One known technology, pyrolysis, which as been described as suitable for addressing these discarded materials, involves the use of high-temperature, thermal degradation of the material in tires and other materials, in the absence of oxygen. This process is typically referred to as “pyrolysis.” Pyrolysis can (depending upon the technology and conditions employed) convert feed materials, such as, used tires and other materials containing carbon, hydrogen and oxygen, into liquid hydrocarbon fuels; gaseous materials, for example, mixtures of CO and H2 commonly referred to as synthesis gas or simply “syngas”; and elemental carbon (C) of varying quality. Each of these resultant materials can be valuable products. However, because pyrolysis technology and conditions prevalent heretofore, typically, instead of producing quality products, the results of prior art pyrolysis processing have commonly been the production of low value hydrocarbons, poor quality syngas, and low activity carbon black, among other things. It is not evident that any tire pryolysis has been in commercial operation for sustained periods economically producing commercial quality syngas or carbon blacks. Though some of those attempts appear to have been technically possible and/or may have been successful in pilot scale demonstrations, the technologies used did not allow for appropriate up-scaling or commercialization of the process because of the difficulty in reliably processing the material in an economical manner.
  • [0009]
    In view of the foregoing, a desirable process would be capable of processing used tires and other material containing carbon, hydrogen, and oxygen to yield commercial hydrocarbon products and other valuable materials. Such a process would also desirably recover commercial-quality steel and commercial-quality carbon, for example, as commercial-quality carbon black, from the feedstock principally comprised, for example, of used tire rubber.
  • [0010]
    Aspects of the present invention are directed to a pyrolytic conversion process and a pyrolytic conversion apparatus that address the aforementioned needs and provide a commercially viable apparatus and methods for substantially continuously converting such materials into useful hydrocarbons and other usable materials.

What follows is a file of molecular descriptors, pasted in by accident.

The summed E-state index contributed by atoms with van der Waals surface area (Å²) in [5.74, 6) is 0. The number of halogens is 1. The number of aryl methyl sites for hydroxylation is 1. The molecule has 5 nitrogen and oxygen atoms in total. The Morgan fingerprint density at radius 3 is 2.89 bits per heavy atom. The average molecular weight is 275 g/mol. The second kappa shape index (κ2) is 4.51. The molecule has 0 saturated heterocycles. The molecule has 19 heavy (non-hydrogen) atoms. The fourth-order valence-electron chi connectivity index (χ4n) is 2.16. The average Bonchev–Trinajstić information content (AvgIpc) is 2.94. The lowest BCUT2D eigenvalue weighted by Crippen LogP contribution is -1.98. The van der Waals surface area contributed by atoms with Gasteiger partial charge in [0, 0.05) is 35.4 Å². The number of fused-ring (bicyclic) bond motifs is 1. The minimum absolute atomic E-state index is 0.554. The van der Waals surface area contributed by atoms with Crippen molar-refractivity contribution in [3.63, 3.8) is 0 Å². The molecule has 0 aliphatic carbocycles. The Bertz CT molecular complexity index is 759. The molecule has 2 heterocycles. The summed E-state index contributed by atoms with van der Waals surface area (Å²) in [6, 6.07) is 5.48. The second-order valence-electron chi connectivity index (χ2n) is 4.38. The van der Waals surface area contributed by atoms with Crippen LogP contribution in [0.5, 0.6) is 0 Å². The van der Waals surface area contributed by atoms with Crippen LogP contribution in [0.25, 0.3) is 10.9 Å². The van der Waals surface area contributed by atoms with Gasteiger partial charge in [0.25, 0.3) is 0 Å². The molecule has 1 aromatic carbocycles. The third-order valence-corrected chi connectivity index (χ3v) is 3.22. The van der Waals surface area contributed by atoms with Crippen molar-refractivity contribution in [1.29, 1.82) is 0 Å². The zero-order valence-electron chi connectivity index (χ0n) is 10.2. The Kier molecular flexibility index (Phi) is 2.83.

• BRIEF SUMMARY OF ASPECTS OF THE INVENTION
  • [0011]
    Aspects of the present invention provide methods and apparatus for substantially continuously treating feed materials containing compounds containing to produce usable liquid hydrocarbons, such as fuel oil, and other usable products. One aspect of the invention is a method of treating one or more feed materials containing compounds containing carbon, hydrogen, and oxygen material in one or more elongated pyrolysis chambers, with inlets and outlets, the method including (1) feeding the feed material into an inlet zone of the pyrolysis chamber, (2) substantially continuously conveying the feed material through the pryolysis chamber from the inlet zone to an outlet zone while simultaneously removing build-up of feed material or the pryolysis products thereof from the inner walls of the pyrolysis chamber, (3) maintaining the temperature and residence of feed material and pyrolysis products thereof within the pyrolysis chamber at a level sufficiently high to pryolyze the feed material to at least one of liquid and gaseous hydrocarbons, yet sufficiently low to avoid unduly converting carbon compounds to elemental carbon; and (4) substantially continuously removing hydrocarbons and other products formed in the pyrolysis process from the outlet zone of the pyrolysis chamber.
  • [0012]